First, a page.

Dealing With Liens In Your Injury Case
When your case ends, and you have agreed to a settlement or you have won a verdict at trial, you probably know that any medical bills that you have that are due and owing, may have to be paid from your settlement. But what you may not have known is that any other third party that paid expenses for you—like health insurance or Medicare—will also likely want a piece of the money that you have won.
Why Pay Back Insurance?
Many people find the idea of paying back health insurance at the end of the case to be distasteful, at best. After all, you paid good money for your health insurance coverage, or worked hard at your job for it, and that’s health insurance’s job. What right do they have to want money from your personal injury case?
But the reason why they will want money, and in many cases, why they are entitled to money, is because of double recovery.
Think of it this way: Let’s say your health insurance, or Medicare, paid $10,000 towards your medical expenses for injuries that were related to your accident. Later, a jury looks at your case, finds the defendant liable, and the jury awards you $100,000 in total compensation, which includes $10,000 for those same medical expenses.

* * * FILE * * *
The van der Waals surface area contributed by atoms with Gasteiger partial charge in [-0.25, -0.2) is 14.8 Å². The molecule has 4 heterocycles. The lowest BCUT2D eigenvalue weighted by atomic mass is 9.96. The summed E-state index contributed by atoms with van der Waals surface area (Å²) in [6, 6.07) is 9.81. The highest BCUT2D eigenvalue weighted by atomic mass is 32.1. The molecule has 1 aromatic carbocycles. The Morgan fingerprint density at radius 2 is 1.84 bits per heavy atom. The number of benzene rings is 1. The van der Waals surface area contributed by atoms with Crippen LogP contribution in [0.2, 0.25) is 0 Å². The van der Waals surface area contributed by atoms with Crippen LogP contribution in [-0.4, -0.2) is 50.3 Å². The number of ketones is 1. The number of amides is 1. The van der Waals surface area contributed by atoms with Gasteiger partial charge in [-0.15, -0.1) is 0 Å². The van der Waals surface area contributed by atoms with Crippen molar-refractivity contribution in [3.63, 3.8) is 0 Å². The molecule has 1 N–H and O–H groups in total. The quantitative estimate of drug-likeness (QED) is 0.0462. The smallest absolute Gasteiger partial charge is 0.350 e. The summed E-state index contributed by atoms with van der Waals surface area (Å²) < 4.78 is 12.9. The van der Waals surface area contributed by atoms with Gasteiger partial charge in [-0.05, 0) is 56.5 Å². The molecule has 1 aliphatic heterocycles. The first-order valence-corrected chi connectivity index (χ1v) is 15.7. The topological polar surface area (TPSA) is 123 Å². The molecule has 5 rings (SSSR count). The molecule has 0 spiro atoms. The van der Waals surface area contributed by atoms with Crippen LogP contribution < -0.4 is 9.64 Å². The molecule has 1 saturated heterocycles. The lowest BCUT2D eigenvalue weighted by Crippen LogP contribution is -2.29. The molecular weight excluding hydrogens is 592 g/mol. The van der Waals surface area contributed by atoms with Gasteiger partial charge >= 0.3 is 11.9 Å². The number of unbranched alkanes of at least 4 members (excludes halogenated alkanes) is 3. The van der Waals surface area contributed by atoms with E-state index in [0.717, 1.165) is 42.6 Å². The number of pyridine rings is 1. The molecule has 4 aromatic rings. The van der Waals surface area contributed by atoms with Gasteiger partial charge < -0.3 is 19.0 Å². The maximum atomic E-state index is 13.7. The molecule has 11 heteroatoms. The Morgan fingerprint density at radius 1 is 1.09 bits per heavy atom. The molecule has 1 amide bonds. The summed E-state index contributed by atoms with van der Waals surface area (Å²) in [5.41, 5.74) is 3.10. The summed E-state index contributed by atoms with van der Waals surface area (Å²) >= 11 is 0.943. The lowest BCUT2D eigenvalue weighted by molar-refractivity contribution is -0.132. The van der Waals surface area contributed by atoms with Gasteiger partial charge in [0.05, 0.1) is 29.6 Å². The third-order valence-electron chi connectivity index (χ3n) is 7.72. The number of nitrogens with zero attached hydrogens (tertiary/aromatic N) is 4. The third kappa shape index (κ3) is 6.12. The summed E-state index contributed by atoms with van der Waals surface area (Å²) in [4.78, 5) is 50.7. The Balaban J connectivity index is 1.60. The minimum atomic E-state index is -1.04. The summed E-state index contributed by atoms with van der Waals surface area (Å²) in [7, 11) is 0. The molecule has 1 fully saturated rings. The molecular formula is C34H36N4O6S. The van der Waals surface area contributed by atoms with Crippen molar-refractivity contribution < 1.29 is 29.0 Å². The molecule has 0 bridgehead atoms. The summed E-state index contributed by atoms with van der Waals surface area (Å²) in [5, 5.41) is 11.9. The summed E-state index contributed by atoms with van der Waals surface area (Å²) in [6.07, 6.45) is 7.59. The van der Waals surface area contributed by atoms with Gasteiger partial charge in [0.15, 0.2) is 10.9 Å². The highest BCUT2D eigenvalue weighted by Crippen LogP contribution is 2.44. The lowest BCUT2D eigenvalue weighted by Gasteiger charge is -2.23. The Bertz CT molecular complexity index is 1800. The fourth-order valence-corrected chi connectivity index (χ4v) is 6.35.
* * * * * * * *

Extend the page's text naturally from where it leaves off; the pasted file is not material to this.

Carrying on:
Now, you have actually gotten paid for your medical expenses twice: Once when health insurance paid the bill, and a second time when the jury gave you money for those very same expenses.
So, health insurance (or Medicare) wants to be paid back, and they will assert a lien on your case, to ensure that they get paid back.
Handling Insurance Liens
Health insurance liens aren’t always bad or expensive though. Remember that your health insurance only has a right to get paid back if you do, in fact, receive a settlement or a verdict from your case.
Additionally, many times your personal injury attorney can negotiate with your health insurance company or Medicare or any other entity who is asking for reimbursement, in order to lower the amount that you have to pay them back: they often do not receive a dollar for dollar reimbursement from you. This is especially true when the settlement or verdict is less than what you expected, or less than what you needed to cover all of your anticipated expenses.
Preparing in Advance
If you are trying to settle your case, or going into a mediation, where a settlement may happen, it is important that your attorney know in advance what your liens may be, so that you have a general idea of what you will receive, and what will have to be paid back, before you agree to settle your case for a given dollar figure.
Call the Clinton personal injury lawyers at Fox Farley Willis & Burnette, PLLC, today for help with every stage of your personal injury case.